Review: Real Racing 2 (Xbox Live)
There are three laps of the Montpelier circuit facing you. You've got a fully charged smartphone battery, half a pack of chewing gum, the lights are out, and are wearing an ironic Family Guy t-shirt. It's time to hit Real Racing 2 on Windows Phone!
Version Reviewed: 184.108.40.206
Real Racing 2 has been developed by Firemint, and while Nokia have just released the second iteration of the franchise as a Lumia Exclusive, Real Racing 3 is not long out for iOS and Android. The good news for WP gamers is that we do have a version of Real Racing on the handset, and hopefully there will be enough sales to bring the next franchise title to the platform.
Mind you, Real Racing 3 is packed full of freemium in-app purchases, I tend to prefer a game which has one payment and everything is potentially available to you. So Real Racing 2 gets a thumbs up from me in that respect.
I want to start with the 'real' in Real Racing. While it is certainly a step up from your traditional arcade racer, it still feels like an arcade game with extra options, as opposed to a simulator style game. The difference between arcade and sim has blurred over the years as portable gaming has been played on rapidly evolving hardware - but there's still something in my gut that pins Real Racing as 'arcade'.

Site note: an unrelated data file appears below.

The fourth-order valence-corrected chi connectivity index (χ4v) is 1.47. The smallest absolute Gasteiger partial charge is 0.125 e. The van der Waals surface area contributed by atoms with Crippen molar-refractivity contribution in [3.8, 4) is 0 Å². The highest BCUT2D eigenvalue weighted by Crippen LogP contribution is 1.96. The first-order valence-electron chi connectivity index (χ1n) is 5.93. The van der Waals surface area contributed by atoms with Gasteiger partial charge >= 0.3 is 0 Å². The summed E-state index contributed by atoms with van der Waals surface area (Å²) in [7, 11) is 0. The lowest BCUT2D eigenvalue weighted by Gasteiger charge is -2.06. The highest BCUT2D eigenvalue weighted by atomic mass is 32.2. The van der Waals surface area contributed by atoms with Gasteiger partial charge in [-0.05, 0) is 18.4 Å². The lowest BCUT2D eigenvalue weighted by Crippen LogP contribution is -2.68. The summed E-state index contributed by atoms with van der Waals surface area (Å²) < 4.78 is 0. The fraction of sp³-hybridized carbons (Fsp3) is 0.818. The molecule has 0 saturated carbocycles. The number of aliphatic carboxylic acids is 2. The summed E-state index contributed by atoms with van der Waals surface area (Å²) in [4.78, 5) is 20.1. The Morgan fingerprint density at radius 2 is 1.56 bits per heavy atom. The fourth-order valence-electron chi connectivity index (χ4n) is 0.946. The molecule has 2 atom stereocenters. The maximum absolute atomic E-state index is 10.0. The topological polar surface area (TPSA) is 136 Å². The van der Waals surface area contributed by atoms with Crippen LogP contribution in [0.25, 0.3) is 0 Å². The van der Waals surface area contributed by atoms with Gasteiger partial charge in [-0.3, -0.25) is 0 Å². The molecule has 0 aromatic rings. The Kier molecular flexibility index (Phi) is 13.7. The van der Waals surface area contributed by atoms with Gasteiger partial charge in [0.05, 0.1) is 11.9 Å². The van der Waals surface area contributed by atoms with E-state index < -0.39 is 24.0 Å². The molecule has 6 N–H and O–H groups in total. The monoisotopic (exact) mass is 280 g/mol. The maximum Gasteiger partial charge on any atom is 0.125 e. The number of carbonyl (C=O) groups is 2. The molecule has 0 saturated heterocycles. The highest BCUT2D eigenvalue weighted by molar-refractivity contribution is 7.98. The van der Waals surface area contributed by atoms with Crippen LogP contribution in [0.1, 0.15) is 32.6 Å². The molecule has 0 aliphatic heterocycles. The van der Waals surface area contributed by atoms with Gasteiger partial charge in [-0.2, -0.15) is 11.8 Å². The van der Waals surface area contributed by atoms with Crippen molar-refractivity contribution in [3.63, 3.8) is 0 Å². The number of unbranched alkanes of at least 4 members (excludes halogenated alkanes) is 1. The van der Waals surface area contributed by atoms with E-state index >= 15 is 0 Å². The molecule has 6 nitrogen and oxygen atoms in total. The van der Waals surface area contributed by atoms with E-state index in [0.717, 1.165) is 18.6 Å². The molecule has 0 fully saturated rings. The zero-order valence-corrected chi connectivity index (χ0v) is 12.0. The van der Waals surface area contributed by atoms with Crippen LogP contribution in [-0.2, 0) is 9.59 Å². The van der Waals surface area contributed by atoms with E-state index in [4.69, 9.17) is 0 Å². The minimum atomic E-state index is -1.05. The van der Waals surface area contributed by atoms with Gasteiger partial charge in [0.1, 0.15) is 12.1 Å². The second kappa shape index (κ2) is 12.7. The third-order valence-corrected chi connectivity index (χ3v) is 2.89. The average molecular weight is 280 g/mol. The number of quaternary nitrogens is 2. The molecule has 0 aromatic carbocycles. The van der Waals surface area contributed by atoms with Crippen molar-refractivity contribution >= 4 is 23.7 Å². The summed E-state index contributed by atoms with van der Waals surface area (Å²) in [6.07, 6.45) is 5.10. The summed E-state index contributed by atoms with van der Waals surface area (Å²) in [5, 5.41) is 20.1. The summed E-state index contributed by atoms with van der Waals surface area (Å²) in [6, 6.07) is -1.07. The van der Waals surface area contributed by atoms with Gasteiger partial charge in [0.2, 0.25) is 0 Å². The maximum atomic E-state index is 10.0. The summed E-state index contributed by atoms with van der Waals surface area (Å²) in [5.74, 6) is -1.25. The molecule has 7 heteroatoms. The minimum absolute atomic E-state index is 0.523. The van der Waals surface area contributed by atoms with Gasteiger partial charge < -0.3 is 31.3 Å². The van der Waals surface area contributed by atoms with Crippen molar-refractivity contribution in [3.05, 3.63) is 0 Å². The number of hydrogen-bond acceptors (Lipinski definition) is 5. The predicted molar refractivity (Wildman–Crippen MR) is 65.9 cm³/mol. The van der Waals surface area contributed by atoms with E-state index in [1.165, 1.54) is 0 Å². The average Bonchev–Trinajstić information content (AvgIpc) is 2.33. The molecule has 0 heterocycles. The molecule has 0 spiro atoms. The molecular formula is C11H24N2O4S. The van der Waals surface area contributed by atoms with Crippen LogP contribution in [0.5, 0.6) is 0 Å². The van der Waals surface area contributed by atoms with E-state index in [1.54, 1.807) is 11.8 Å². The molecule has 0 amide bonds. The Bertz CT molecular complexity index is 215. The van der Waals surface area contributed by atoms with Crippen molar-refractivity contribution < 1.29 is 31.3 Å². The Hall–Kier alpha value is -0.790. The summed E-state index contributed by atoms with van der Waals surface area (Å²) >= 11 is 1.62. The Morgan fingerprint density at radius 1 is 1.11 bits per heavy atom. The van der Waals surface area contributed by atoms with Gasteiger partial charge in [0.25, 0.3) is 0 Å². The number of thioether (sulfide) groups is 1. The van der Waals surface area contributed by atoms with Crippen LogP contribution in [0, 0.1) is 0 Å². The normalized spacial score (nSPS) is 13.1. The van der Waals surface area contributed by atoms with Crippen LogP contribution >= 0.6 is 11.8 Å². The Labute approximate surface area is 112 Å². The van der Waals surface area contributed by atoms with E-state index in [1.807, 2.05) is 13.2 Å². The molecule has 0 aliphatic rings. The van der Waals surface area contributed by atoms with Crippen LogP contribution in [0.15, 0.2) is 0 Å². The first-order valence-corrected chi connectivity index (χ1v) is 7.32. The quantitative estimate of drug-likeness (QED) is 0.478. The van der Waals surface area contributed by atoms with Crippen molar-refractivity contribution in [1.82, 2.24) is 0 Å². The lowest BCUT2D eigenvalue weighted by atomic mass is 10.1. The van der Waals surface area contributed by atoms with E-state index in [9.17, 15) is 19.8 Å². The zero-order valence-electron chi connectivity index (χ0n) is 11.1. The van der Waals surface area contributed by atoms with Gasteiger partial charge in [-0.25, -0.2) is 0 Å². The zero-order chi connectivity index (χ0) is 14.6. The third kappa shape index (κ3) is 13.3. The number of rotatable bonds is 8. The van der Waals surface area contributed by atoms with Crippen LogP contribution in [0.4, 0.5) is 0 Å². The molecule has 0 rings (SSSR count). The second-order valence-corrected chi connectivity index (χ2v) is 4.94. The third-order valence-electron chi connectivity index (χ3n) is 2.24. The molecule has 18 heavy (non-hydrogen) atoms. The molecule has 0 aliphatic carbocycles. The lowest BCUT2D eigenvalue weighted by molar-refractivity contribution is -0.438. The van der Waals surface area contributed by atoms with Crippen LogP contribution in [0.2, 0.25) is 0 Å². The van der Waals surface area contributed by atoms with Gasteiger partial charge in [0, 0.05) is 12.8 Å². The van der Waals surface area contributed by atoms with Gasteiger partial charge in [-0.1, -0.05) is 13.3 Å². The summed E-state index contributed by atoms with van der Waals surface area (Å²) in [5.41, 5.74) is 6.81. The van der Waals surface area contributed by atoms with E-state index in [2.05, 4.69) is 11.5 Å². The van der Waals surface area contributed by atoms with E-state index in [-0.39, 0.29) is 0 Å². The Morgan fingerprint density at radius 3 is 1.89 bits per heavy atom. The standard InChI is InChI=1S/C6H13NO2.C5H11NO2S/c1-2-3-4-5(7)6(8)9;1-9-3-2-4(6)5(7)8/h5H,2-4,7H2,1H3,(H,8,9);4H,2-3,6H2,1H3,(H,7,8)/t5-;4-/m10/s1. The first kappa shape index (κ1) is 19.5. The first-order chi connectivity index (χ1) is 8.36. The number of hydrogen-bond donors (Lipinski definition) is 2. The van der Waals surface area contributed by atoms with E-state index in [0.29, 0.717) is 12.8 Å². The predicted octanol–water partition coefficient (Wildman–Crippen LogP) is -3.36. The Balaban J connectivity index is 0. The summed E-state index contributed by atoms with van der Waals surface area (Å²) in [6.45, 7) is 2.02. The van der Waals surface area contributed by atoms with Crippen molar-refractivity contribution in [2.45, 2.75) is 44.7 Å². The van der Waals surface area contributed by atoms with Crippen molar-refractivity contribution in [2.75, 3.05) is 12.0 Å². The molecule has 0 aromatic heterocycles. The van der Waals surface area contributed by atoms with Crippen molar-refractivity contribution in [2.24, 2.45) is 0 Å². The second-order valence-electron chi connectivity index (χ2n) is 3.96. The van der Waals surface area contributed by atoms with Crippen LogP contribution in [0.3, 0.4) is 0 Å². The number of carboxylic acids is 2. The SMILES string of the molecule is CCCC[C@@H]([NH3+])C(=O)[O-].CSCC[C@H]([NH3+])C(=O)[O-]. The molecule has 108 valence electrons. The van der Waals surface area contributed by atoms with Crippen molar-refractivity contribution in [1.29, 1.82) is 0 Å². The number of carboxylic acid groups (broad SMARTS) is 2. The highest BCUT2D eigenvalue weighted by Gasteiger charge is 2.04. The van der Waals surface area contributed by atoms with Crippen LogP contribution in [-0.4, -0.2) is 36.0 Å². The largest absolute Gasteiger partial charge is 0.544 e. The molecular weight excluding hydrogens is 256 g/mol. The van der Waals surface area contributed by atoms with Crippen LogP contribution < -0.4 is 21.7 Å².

Perhaps it's the simplicity of the driving model and the intelligence of the opposition?
I say simplicity, I suspect there's a lot of maths going on here, but the model works on the principle that your car is going to drift (slide) at a certain turning angle which varies depending on the speed of the car. As a driver the fastest way to turn is to get to the point just before the car starts to drift and hold the car
Go a little too far and you'll lose grip, slide out to the edge of the corner, and ultimately off the track and lose speed in the rough ground. Too cautious and you're not keeping the speed up as high as possible and will likely lose the current race.